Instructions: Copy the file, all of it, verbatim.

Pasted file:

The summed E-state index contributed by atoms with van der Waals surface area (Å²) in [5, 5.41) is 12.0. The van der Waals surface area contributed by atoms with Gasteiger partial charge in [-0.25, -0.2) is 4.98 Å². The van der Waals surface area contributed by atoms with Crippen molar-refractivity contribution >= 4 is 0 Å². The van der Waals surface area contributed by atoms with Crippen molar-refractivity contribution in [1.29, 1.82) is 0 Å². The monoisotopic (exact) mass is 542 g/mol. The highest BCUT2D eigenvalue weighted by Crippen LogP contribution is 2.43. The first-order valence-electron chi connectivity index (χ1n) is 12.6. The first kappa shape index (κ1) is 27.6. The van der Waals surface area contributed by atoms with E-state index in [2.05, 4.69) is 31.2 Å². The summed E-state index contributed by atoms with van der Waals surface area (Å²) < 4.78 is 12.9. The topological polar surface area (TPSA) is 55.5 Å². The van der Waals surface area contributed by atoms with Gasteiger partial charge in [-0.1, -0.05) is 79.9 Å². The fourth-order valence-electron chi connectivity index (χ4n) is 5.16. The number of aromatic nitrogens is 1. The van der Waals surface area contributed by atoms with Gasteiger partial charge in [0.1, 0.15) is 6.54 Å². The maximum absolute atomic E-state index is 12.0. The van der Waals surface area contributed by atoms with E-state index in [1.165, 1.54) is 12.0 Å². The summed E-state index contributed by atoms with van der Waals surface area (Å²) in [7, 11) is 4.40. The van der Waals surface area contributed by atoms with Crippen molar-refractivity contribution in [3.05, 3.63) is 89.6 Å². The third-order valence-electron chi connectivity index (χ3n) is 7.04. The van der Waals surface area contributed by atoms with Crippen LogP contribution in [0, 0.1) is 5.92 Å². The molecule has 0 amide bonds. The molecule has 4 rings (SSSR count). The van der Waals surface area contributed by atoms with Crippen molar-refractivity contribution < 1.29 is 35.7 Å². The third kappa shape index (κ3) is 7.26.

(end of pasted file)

The summed E-state index contributed by atoms with van der Waals surface area (Å²) in [5, 5.41) is 12.0. The van der Waals surface area contributed by atoms with Gasteiger partial charge in [-0.25, -0.2) is 4.98 Å². The van der Waals surface area contributed by atoms with Crippen molar-refractivity contribution >= 4 is 0 Å². The van der Waals surface area contributed by atoms with Crippen molar-refractivity contribution in [1.29, 1.82) is 0 Å². The monoisotopic (exact) mass is 542 g/mol. The highest BCUT2D eigenvalue weighted by Crippen LogP contribution is 2.43. The first-order valence-electron chi connectivity index (χ1n) is 12.6. The first kappa shape index (κ1) is 27.6. The van der Waals surface area contributed by atoms with E-state index in [2.05, 4.69) is 31.2 Å². The summed E-state index contributed by atoms with van der Waals surface area (Å²) < 4.78 is 12.9. The topological polar surface area (TPSA) is 55.5 Å². The van der Waals surface area contributed by atoms with Gasteiger partial charge in [-0.1, -0.05) is 79.9 Å². The fourth-order valence-electron chi connectivity index (χ4n) is 5.16. The number of aromatic nitrogens is 1. The van der Waals surface area contributed by atoms with Gasteiger partial charge in [0.1, 0.15) is 6.54 Å². The maximum absolute atomic E-state index is 12.0. The van der Waals surface area contributed by atoms with E-state index in [1.165, 1.54) is 12.0 Å². The summed E-state index contributed by atoms with van der Waals surface area (Å²) in [7, 11) is 4.40. The van der Waals surface area contributed by atoms with Crippen molar-refractivity contribution in [3.05, 3.63) is 89.6 Å². The third-order valence-electron chi connectivity index (χ3n) is 7.04. The van der Waals surface area contributed by atoms with Crippen LogP contribution in [0, 0.1) is 5.92 Å². The molecule has 0 amide bonds. The molecule has 4 rings (SSSR count). The van der Waals surface area contributed by atoms with Crippen molar-refractivity contribution < 1.29 is 35.7 Å². The third kappa shape index (κ3) is 7.26.